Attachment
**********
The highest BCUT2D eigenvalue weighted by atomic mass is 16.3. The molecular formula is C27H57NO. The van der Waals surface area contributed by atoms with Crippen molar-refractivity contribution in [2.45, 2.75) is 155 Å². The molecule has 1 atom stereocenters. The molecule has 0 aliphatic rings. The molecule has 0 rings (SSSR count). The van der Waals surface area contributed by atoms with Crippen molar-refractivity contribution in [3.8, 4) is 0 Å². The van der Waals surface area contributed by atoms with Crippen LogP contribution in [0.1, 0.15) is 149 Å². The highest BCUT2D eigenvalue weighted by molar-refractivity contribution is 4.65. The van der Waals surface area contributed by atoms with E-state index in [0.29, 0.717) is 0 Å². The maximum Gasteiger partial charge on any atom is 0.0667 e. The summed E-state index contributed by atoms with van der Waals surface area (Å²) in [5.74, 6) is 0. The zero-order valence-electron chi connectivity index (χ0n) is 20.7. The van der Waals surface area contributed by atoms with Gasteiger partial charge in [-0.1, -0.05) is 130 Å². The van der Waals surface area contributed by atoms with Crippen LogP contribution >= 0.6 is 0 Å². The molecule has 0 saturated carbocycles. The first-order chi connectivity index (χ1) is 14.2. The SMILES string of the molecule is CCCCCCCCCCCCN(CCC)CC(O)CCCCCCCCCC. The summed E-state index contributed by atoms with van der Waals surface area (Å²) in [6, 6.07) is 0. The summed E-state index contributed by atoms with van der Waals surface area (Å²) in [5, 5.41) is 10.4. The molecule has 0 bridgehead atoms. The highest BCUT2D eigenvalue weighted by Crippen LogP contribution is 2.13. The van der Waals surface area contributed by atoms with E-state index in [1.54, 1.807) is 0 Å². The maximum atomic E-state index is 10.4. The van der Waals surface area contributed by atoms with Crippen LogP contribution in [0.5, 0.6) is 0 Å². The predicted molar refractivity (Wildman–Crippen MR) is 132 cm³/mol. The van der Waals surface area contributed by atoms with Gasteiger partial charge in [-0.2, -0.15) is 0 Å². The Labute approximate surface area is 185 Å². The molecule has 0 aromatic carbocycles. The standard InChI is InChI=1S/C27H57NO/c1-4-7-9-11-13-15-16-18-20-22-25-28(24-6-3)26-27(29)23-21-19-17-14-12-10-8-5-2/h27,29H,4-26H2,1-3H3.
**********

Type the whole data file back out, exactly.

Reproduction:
The highest BCUT2D eigenvalue weighted by atomic mass is 16.3. The molecular formula is C27H57NO. The van der Waals surface area contributed by atoms with Crippen molar-refractivity contribution in [2.45, 2.75) is 155 Å². The molecule has 1 atom stereocenters. The molecule has 0 aliphatic rings. The molecule has 0 rings (SSSR count). The van der Waals surface area contributed by atoms with Crippen molar-refractivity contribution in [3.8, 4) is 0 Å². The van der Waals surface area contributed by atoms with Crippen LogP contribution in [0.1, 0.15) is 149 Å². The highest BCUT2D eigenvalue weighted by molar-refractivity contribution is 4.65. The van der Waals surface area contributed by atoms with E-state index in [0.29, 0.717) is 0 Å². The maximum Gasteiger partial charge on any atom is 0.0667 e. The summed E-state index contributed by atoms with van der Waals surface area (Å²) in [5.74, 6) is 0. The zero-order valence-electron chi connectivity index (χ0n) is 20.7. The van der Waals surface area contributed by atoms with Gasteiger partial charge in [-0.1, -0.05) is 130 Å². The van der Waals surface area contributed by atoms with Crippen LogP contribution >= 0.6 is 0 Å². The molecule has 0 saturated carbocycles. The first-order chi connectivity index (χ1) is 14.2. The SMILES string of the molecule is CCCCCCCCCCCCN(CCC)CC(O)CCCCCCCCCC. The summed E-state index contributed by atoms with van der Waals surface area (Å²) in [6, 6.07) is 0. The summed E-state index contributed by atoms with van der Waals surface area (Å²) in [5, 5.41) is 10.4. The molecule has 0 bridgehead atoms. The highest BCUT2D eigenvalue weighted by Crippen LogP contribution is 2.13. The van der Waals surface area contributed by atoms with E-state index in [1.54, 1.807) is 0 Å². The maximum atomic E-state index is 10.4. The van der Waals surface area contributed by atoms with Crippen LogP contribution in [0.5, 0.6) is 0 Å². The predicted molar refractivity (Wildman–Crippen MR) is 132 cm³/mol. The van der Waals surface area contributed by atoms with Gasteiger partial charge in [-0.2, -0.15) is 0 Å². The Labute approximate surface area is 185 Å². The molecule has 0 aromatic carbocycles. The standard InChI is InChI=1S/C27H57NO/c1-4-7-9-11-13-15-16-18-20-22-25-28(24-6-3)26-27(29)23-21-19-17-14-12-10-8-5-2/h27,29H,4-26H2,1-3H3.